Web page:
How Do the World’s Top Companies Work?
We've spent the last couple of months writing about how the coronavirus pandemic changed the way people relate to their work.
With thousands of small and medium companies going hybrid or remote in response to countrywide lockdowns, our question is simple: how are the world's top businesses reacting to these changes?
Big players like Apple, Google, and Netflix have hundreds of offices dotted around the globe, meaning they'd be forced to pay strict attention to all the different rules and regulations if they wanted to keep their operations running smoothly.
Let's take this opportunity to look at what they did and how these decisions (and their impacts) can help inform your own going forward.
Dropbox became a "Virtual First company" in October 2020, making remote work the default option for all employees after an internal survey found that 90% of them feel just as productive when working from home.
The cloud-storage company initially ordered workers to stay at home in March 2020 to help prevent the spread of COVID-19. Fast-forward a couple of months, and people would start seeing an opportunity to switch things up.
Dropbox stands as a bastion for smaller businesses at a crossroads by showing that it's possible to abandon the office entirely.
It's safe to say Dropbox didn't rush into this transition without doing due diligence. The company commissioned a study by The Economist Intelligence Unit that helped them weigh the pros and cons of remote work before acting on the idea.
Since this is a "brand new" approach, employee feedback will be instrumental to the program in the future. "We believe the data shows the shift to remote work, though abrupt, has been successful overall," the Dropbox team writes.
Spotify introduced their Work from Anywhere initiative in a blog post earlier this year.
This forward-thinking approach gives Spotify employees the flexibility to decide how often, if ever, they want to return to the office.
What’s more, they can choose to work from abroad “with some limitations to address time zone difficulties, and regional entity laws in the initial rollout of this program,” the company's blog post reads.
Opting for more freedom will pave the way for unbridled creativity as each employee can work from a place they find inspirational. Think of it like this: If your in-house graphic designer feels moved by the ocean, why not let them set up shop at a seaside cabin and enjoy the perks of having a truly motivated employee?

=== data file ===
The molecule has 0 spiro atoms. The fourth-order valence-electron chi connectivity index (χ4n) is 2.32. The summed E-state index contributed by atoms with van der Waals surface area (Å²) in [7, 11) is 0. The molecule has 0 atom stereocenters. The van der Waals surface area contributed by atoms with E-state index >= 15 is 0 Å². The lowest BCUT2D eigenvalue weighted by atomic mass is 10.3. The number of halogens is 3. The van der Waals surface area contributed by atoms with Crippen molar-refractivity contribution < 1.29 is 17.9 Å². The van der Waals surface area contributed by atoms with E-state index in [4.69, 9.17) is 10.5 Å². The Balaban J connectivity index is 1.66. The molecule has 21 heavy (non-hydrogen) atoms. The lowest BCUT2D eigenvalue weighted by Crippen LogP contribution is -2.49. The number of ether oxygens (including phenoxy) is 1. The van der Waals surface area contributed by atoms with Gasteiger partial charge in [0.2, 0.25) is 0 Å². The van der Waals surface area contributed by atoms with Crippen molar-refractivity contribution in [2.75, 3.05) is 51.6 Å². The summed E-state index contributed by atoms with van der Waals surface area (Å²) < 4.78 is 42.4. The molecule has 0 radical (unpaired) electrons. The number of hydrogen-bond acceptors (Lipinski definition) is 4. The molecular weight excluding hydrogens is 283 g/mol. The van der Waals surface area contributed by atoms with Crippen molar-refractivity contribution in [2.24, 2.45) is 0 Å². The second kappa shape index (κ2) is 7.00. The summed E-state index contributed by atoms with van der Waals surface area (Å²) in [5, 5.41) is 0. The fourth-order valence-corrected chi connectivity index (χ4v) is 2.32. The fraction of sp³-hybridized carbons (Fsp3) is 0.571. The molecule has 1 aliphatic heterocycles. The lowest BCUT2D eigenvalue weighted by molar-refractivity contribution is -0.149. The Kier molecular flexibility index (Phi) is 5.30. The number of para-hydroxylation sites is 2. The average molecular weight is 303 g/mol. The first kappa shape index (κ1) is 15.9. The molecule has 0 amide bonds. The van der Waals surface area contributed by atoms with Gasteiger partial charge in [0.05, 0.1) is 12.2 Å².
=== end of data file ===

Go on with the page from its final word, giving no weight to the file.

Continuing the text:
Apple chose a more conservative approach with CEO Tim Cook writing an email to inform workers that they'd be expected to return to the office three days a week come September.
Dissatisfaction with the company's announcement quickly became apparent as employees responded with an open letter addressed to higher management.
Citing health concerns related to the new Delta variant and the potential (and still largely unknown) long-term effects of COVID-19, the letter gives a wide array of reasons against a casual return to the office.
This turn of events illustrates just how quickly employee expectations are changing, with some of Apple's staff beginning to question their future with the company while tech giants like Twitter and Facebook embrace remote work with open arms—and often permanently.
For now, Apple will adopt a hybrid model, having employees come in on Monday, Tuesday, and Thursday to keep colleagues connected and communicating in person.
When CEO Sundar Pichai unveiled his plans for a hybrid environment in May, employees began voicing their anger at Google's "hypocritical" remote work policies.
This idea of double standards was born when staff realized that while they were expected to undergo a drawn-out process to get an opportunity to relocate, a senior executive just sent an email telling employees he'd be working from New Zealand.
It's no surprise that the tech giant prioritizes in-person work, but a growing trend tells us people just aren't prepared to deal with an inflexible system.
The tech giant will see employees returning to the office for at least three days a week starting September, but it looks like all this comes at the unfortunate price of discontent and a handful of resignation letters.
Sticking To What They Know
In an interview with the Wall Street Journal, Netflix’s Reed Hastings described working from home as a “pure negative.”
The company’s rejection of remote work is decisive, especially compared to its Silicon Valley counterparts, but the streaming giant still finds itself closer to hybrid work than ever before because of the current circumstances.
In an ideal world, Hastings would like staff to return to the office "twelve hours after a vaccine is approved," but he understands it will most likely take months before everyone can get their shot.
For Netflix, in-person work is vital as it allows people to bounce ideas off each other and discuss things more naturally. It’s certainly a compelling argument against going fully remote; we just don’t know if it can withstand the changing paradigm.
💡 The Impact on our company and our product
We’ve developed SpockOffice.com, a convenient Slack app that helps small and midsize companies with leave tracking through features like approving leaves and notifying teams about attendance.
Spock Is Here to Help
It doesn’t matter if you choose to go fully remote, adopt a hybrid model, or even push for a hasty return to the office. We built Spock to support businesses through features that promote trust and transparency in a post-pandemic world.
If you want a reliable leave tracker built into your company's Slack workspace, consider starting your 30-day free trial with us!